Double-click the Author field name to insert it into the header.
The author's name appears next to the title in the header. (If you're working on your own computer, it's probably your name.) This text is grayed out to show that it's a field and that you can't edit it directly.
Double-click anywhere on the document's body text to close the Header & Footer Tools contextual tab.
You have two options for closing the header and going back to editing your document. You can double-click anywhere outside the header, or, on the right side of the ribbon, you can click the Close Header and Footer button. Either way, the header fades out and the text of your document sharpens up. Your insertion point appears back in the body text, and you're ready to work.
Most of the header Building Blocks have complementary footers. For example, the Tiles header used in the step-by-step example provides title and date information, while the Tiles footer provides company and page information (Figure 4-11). The steps for inserting the Tiles footer are nearly identical to the header steps. Just start with the Footer menu: Choose Insert → Header & Footer → Footer or press Alt+N, 0.
Figure 4-11. Most of the header and footer Building Blocks come in pairs. By using a header and footer with the same name, you can be sure of having a consistent design. You can modify Building Blocks—like this predesigned header and footer—after you insert them in your text. Just edit as you would any text. It's best to leave the page numbers as they are, though. This page number is grayed out to indicate that it's a field that automatically changes for each page.
Microsoft provides a lot of competently designed headers and footers with Word, but you're free to create your own. After all, Microsoft's Building Blocks may not be to your taste, or maybe you have to follow company guidelines for your documents. It's not difficult to create your own headers in Word. Here's how to create a custom footer with a company name on the left and page numbers on the right:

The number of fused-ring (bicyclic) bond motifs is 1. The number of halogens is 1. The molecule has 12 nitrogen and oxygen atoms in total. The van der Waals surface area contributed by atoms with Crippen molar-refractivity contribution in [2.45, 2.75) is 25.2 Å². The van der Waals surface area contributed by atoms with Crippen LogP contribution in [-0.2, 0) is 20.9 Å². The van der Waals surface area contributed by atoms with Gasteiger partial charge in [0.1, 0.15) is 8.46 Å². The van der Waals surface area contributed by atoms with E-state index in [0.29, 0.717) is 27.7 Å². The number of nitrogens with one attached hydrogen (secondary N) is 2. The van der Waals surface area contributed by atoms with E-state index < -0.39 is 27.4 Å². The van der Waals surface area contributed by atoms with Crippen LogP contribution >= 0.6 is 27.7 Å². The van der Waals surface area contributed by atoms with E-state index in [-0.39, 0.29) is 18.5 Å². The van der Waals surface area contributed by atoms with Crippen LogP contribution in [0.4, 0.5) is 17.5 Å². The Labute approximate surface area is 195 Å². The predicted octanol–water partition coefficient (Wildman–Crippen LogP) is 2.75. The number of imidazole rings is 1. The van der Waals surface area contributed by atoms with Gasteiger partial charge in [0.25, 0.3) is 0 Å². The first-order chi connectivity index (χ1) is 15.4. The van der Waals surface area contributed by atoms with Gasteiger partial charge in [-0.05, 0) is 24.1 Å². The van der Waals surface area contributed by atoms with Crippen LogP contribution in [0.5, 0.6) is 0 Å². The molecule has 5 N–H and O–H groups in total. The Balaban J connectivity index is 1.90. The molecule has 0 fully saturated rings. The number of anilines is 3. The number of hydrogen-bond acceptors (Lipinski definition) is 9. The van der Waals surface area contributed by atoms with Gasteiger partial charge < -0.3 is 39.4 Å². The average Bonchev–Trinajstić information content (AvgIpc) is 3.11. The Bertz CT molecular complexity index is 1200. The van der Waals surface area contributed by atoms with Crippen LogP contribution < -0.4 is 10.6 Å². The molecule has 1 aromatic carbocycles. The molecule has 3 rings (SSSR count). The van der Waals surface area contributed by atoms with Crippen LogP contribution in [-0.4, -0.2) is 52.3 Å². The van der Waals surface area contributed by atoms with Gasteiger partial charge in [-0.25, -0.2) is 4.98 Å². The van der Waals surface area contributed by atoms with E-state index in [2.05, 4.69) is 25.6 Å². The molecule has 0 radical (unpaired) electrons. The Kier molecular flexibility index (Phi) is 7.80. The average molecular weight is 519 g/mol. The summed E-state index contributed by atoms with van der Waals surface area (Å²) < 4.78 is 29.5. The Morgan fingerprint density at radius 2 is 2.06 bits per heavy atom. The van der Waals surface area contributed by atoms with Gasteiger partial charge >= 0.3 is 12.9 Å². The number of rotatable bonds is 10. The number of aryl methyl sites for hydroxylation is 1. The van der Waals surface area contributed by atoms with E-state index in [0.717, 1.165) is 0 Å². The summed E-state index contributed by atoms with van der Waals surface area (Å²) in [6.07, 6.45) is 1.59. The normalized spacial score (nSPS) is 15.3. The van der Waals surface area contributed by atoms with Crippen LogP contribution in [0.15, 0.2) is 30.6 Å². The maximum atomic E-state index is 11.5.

Go to Insert → Header & Footer → Footer → Edit Footer.
The insertion point moves from the body of your document to the footer space at the bottom.
Type your company name, press Enter, and then type your city and country.
Pressing Enter puts the city and country on a new line below the company name. Text that you type directly into the footer appears on every page unless you make changes to the header and footer options.
Press Tab twice to move the insertion point to the right side of the footer.
The first time you press Tab, the insertion point moves to the center of the page. If you enter text at that point, Word centers the text in the footer. The second time you press Tab, the insertion point moves to the right margin. Text that you enter there is aligned on the right margin.
Type Page, and then press the Space bar.
As you type, the insertion point remains on the right margin and your text flows to the left.
Choose Header & Footer Tools | Design → Insert → Quick Parts → Field (or press Alt+JH, Q, F) to open the Field dialog box.
The Quick Parts menu shows several different options: Document Property, Field, and Building Blocks Organizer.
In the list of Field Names, double-click Page to insert the Page field in the footer.
Remember, if you simply type a number into the footer, you'll end up with the same number on every page. Instead, you place the Page field in your footer to tell Word to insert the correct number on each page. The page number appears in the footer next to the word “Page.” The number is grayed out, indicating that it's a field and you can't edit the number.
Type of and then a space. Press Alt+JH, Q, F to open the Field box again, and then double-click the NumPages field to insert it in your footer after the space.
The NumPages field keeps track of the number of pages in your document. When you're done, your footer looks like the one in Figure 4-12.
It's easy to remove any headers, footers, or page numbers that you've added to your document. You'll find a command at the bottom of each of the respective menus to do just that. If you want to remove a header, follow these steps:
Go to Insert → Header & Footer → Header to open the Header menu.
You see the same menu that you used to insert the header Building Block into your document. At the bottom of the menu, below all the Header examples, you see the Remove Header command.
Click Remove Header.
The Header menu closes, and the entire header disappears from your document—text, graphics, and all.
The steps for removing a footer or a page number Building Block are nearly identical. Just start with the Footer menu (Insert → Header & Footer → Footer) or the Page Number menu (Insert → Header & Footer → Page Number).